In this webinar hosted by Lean Frontiers, Bill discusses the themes from his book, "The Heart and Soul of Manufacturing", and the ethical side of Lean
I came across one of those philosophical bits that people slap up on Facebook for reasons often known only to them that they apparently got from Eleanor Roosevelt, via Ziglar.com’s twitter feed, that struck me as particularly relevant. It said:
“Great minds discuss ideas; average minds discuss events; small minds discuss people.”
The degree to which ‘professional management’ – the three headed monster of the publicly traded companies, elite academia and Wall Street - has dehumanized business is appalling; and the cavalier manner in which they go about it should cause good people everywhere to be alarmed.
In The Heart and Soul of Manufacturing I wrote, “Understanding the business through the accounting system cannot help but to dehumanize the business, which flies in the face of everything people of faith and principles believe in. Lean companies bring out the accounting system, overhaul it so that it reflects the way they want to manage the business, then kick it into the background and manage the business directly, relegating accounting to a side issue – numbers that are occasionally helpful but not central to decision making. In doing so they re-humanize the business.”
In a blurb plugging my new book, The Heart and Soul of Manufacturing, economist Jerry Bowyer wrote, “The economy runs on knowledge, which means it runs on learning, which means it runs on curiosity.” That word – ‘curiosity’ - is pretty important. Jon Miller and Mike Wroblewski talked about it in their book “Creating a Kaizen Culture”, stating that in “Traditional culture: Leaders have answers” while in a “Kaizen Culture: Leaders have curiosity”.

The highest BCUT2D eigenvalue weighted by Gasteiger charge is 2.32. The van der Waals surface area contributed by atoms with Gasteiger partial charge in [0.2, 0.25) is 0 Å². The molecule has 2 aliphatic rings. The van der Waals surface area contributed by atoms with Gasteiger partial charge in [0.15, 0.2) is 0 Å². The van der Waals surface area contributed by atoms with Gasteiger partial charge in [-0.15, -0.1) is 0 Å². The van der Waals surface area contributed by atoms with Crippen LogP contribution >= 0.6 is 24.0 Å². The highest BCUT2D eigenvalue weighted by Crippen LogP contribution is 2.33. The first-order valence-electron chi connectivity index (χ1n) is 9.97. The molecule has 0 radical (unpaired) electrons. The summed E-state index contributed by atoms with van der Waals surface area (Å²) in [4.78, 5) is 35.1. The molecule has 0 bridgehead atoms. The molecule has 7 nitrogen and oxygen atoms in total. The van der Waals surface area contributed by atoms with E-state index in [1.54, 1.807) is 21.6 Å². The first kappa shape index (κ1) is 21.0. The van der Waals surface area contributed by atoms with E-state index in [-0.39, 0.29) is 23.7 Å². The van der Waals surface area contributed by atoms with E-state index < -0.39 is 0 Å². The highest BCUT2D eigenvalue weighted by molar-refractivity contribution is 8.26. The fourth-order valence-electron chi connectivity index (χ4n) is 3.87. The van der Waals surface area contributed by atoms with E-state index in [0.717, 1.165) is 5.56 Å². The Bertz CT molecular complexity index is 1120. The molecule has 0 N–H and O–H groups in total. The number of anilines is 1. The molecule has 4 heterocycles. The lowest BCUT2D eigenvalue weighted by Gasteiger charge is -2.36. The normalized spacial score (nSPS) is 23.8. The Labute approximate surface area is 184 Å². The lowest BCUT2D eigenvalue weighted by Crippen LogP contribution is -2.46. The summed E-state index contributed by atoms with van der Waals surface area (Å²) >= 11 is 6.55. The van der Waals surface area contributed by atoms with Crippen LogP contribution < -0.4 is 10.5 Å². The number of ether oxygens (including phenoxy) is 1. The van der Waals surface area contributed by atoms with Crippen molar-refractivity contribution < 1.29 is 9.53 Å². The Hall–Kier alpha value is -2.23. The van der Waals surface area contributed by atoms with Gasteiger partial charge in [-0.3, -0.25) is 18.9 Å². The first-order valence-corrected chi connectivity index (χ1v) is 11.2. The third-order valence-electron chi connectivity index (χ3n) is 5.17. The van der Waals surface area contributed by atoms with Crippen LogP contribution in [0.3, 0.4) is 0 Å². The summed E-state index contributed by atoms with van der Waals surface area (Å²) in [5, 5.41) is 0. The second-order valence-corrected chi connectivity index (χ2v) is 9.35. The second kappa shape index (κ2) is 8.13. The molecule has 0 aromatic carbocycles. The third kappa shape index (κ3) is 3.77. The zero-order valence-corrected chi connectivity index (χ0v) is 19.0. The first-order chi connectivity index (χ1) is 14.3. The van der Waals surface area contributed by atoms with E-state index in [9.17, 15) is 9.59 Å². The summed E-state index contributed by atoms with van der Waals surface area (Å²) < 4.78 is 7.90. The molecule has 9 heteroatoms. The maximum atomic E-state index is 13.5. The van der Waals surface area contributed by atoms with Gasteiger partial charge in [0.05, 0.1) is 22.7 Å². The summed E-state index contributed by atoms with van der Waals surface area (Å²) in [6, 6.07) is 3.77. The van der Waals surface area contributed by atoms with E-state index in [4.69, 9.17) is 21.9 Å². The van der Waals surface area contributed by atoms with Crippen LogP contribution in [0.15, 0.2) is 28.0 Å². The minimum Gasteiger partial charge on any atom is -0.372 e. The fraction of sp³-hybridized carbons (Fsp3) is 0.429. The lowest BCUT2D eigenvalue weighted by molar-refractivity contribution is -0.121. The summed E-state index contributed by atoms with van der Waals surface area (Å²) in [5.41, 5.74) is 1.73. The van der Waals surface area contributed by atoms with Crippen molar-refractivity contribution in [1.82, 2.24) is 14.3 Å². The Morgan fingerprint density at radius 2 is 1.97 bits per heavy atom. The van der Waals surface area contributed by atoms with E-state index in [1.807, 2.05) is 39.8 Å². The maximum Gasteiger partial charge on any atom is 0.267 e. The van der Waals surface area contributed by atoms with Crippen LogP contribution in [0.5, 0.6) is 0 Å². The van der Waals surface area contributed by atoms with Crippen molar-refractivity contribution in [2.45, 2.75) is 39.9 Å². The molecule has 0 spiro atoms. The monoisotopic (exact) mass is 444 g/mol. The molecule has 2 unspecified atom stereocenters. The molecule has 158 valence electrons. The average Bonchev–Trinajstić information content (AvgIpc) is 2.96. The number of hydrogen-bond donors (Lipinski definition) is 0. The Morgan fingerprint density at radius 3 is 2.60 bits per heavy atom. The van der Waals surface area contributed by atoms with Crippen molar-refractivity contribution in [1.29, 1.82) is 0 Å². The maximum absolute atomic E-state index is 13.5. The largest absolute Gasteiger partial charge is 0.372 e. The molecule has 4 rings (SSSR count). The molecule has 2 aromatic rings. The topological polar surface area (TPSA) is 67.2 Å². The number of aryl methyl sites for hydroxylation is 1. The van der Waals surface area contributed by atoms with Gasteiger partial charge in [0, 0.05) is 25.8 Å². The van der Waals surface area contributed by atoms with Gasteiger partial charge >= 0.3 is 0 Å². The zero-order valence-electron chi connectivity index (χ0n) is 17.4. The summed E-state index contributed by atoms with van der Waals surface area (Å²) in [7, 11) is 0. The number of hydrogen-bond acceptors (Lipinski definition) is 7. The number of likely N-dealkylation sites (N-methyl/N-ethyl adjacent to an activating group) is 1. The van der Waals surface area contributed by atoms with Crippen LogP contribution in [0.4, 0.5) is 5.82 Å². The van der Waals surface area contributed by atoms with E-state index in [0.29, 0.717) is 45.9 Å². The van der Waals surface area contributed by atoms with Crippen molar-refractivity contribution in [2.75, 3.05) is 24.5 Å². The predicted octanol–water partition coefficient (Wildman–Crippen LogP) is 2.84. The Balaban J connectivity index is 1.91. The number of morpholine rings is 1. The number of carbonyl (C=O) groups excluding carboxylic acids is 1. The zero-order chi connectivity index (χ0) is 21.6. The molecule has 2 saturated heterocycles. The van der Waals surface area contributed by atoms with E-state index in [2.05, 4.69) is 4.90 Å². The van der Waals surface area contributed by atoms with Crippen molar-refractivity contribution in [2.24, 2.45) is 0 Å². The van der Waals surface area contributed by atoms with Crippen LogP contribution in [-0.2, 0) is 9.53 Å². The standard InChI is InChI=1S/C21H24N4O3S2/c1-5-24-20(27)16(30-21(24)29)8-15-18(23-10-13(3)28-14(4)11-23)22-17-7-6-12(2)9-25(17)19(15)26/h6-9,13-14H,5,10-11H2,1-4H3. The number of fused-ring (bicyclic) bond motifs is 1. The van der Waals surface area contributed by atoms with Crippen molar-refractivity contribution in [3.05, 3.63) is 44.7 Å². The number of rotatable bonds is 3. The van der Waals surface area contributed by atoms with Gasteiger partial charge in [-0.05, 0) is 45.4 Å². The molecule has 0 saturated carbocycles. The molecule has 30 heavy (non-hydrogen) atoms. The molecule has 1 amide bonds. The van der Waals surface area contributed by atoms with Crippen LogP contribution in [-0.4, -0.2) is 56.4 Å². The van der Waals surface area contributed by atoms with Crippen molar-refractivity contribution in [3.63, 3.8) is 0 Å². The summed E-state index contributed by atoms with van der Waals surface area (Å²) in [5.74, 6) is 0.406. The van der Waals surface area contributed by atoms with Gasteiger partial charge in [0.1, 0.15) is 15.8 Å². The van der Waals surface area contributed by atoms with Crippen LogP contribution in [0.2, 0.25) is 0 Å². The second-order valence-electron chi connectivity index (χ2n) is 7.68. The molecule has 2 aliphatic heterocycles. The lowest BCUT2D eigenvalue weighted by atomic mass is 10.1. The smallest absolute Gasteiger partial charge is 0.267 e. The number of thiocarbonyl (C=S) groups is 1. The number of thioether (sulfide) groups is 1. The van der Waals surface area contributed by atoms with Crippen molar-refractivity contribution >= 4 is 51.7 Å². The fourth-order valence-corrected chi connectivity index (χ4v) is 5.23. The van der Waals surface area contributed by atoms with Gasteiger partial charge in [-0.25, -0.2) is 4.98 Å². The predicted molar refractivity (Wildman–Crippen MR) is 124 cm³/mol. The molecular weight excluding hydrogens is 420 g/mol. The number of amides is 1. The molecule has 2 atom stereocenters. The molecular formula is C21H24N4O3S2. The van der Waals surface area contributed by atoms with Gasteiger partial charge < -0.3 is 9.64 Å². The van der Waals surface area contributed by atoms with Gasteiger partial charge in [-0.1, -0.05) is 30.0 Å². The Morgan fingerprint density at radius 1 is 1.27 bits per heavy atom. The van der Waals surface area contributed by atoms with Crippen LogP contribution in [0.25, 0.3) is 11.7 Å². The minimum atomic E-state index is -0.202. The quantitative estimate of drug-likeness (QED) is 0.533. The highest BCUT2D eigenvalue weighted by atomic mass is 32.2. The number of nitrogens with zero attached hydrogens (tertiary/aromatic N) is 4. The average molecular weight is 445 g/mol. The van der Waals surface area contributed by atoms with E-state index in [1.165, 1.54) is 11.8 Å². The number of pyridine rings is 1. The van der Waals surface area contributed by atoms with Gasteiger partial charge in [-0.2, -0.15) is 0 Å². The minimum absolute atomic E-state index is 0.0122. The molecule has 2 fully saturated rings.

Last October I stepped out of an elevator at the Drake Hotel in Chicago where I was hosting a Value Stream Management Conference and ran into John Cook from New Zealand. John is an extraordinary Lean leader, owning a very Lean company called Stainless Design. It is as Lean as they come and it is very, very successful.
I asked John how he thought the Conference was going and he commented that he was impressed with how nice the other Lean leaders were that he met at the event. I should note that ‘nice’ is a good word to describe John; he is a very giving, kind and generous man.
While thousands of American manufacturers are slogging along through gut-wrenching lean transformations, overhauling cultures, management processes and factory floors the folks on Wall Street and in Washington are doing their level best to render those efforts moot. Through September of last year special interest groups – mostly investment and banking lobbies – in favor of the Trans-Pacific Partnership have poured some $198 million into the pockets of Congressmen and Congresswomen.
Page 2 of 8